As a new crop of graduates from U.S. colleges and universities hits the street, the country is counting on a new wave of skilled workers to navigate a complex set of challenges to national security, health and rehabilitation, energy security, and...
A mop of light brown hair shakes as a slender nine-year-old boy named Jack bangs furiously at his keyboard. Jack's eyes are fixed on a clock with six hands, which denote the month, day, hour, minute, second and 60th of a second.
'The science is undeniable' MSNBC (blog) Isolated measurements have peaked at above 400 parts per million in the Arctic, but scientists are more alarmed at steady readings from Mauna Loa, Hawaii, far from major pollution sources.
Beijing has been battling an unwelcome, unrelenting and "very unhealthy" smog for many months, much of it made up of particulate nitrogen compounds suspended in the air. Nitrogen pollution in China has kept pace with the country's rapid growth.
US Science Education: Where's the Beef? Science Now Elementary and secondary schools are sacrificing in-depth understanding of science by trying to cover too much ground, concludes a report released today by the Third International Mathematics and...
Listening to music activates large networks in the brain, but different kinds of music are processed differently. A team of researchers has developed a new method for studying music processing in the brain during a realistic listening situation.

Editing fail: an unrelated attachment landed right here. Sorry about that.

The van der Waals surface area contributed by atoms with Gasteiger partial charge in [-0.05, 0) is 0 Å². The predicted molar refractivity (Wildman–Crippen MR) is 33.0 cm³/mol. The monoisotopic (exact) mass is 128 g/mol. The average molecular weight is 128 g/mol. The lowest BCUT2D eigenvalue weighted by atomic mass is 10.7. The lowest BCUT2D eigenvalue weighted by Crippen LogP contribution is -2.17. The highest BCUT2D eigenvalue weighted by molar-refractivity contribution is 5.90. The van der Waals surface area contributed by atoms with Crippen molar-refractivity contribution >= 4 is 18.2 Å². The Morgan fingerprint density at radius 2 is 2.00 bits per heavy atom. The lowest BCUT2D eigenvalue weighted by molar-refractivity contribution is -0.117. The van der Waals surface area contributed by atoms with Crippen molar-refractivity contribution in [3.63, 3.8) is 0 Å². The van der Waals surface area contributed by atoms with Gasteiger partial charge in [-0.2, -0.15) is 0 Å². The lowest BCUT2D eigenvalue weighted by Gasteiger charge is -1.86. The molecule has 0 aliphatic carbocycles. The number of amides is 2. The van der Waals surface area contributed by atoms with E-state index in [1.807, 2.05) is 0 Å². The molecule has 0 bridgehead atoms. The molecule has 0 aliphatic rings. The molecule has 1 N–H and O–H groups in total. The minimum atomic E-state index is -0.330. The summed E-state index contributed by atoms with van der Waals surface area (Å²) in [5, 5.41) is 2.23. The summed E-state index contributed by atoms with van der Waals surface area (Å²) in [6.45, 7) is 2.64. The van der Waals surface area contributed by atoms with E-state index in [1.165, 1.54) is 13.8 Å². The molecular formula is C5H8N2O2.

Science Recorder Billions of cicadas set to blanket East Coast Boston Globe But ominous as that sounds — along with scientists' horror-movie name for the infestation, Brood II — they're harmless. These insects won't hurt you or other animals.
Fact or fiction? Stained glass found in medieval cathedrals becomes thicker at the bottom because glass moves over time. For years researchers have had their doubts, now scientists have further evidence that glass is not going anywhere.
Science education standards, issued in April, recommend teaching climate change for the first time. But one nonprofit says kids aren't learning enough, soon enough, about how their world will change in the coming decades.
IOWA CITY, Iowa (AP) -- A growing number of universities are offering classes on personal genetics to educate students about a medical field that is becoming increasingly important as the price of genetic testing drops.